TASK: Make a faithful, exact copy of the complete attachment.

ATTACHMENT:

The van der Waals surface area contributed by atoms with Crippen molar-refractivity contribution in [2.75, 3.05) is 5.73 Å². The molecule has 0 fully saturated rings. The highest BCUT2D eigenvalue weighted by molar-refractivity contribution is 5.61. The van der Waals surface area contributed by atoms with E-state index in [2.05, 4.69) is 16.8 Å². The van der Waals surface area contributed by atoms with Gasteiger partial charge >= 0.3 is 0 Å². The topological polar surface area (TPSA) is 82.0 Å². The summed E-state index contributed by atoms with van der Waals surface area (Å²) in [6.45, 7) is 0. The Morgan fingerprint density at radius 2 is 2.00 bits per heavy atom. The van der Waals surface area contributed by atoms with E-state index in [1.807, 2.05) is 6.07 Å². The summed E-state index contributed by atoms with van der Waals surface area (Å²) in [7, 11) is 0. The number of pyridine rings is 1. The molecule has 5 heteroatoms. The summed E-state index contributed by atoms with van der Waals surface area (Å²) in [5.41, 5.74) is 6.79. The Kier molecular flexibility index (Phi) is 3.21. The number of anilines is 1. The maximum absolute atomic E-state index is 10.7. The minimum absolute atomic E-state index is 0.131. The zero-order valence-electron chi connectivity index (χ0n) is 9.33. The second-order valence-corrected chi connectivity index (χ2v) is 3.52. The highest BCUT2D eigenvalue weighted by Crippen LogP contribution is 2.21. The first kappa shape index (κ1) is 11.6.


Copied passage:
The van der Waals surface area contributed by atoms with Crippen molar-refractivity contribution in [2.75, 3.05) is 5.73 Å². The molecule has 0 fully saturated rings. The highest BCUT2D eigenvalue weighted by molar-refractivity contribution is 5.61. The van der Waals surface area contributed by atoms with E-state index in [2.05, 4.69) is 16.8 Å². The van der Waals surface area contributed by atoms with Gasteiger partial charge >= 0.3 is 0 Å². The topological polar surface area (TPSA) is 82.0 Å². The summed E-state index contributed by atoms with van der Waals surface area (Å²) in [6.45, 7) is 0. The Morgan fingerprint density at radius 2 is 2.00 bits per heavy atom. The van der Waals surface area contributed by atoms with E-state index in [1.807, 2.05) is 6.07 Å². The summed E-state index contributed by atoms with van der Waals surface area (Å²) in [7, 11) is 0. The number of pyridine rings is 1. The molecule has 5 heteroatoms. The summed E-state index contributed by atoms with van der Waals surface area (Å²) in [5.41, 5.74) is 6.79. The Kier molecular flexibility index (Phi) is 3.21. The number of anilines is 1. The maximum absolute atomic E-state index is 10.7. The minimum absolute atomic E-state index is 0.131. The zero-order valence-electron chi connectivity index (χ0n) is 9.33. The second-order valence-corrected chi connectivity index (χ2v) is 3.52. The highest BCUT2D eigenvalue weighted by Crippen LogP contribution is 2.21. The first kappa shape index (κ1) is 11.6.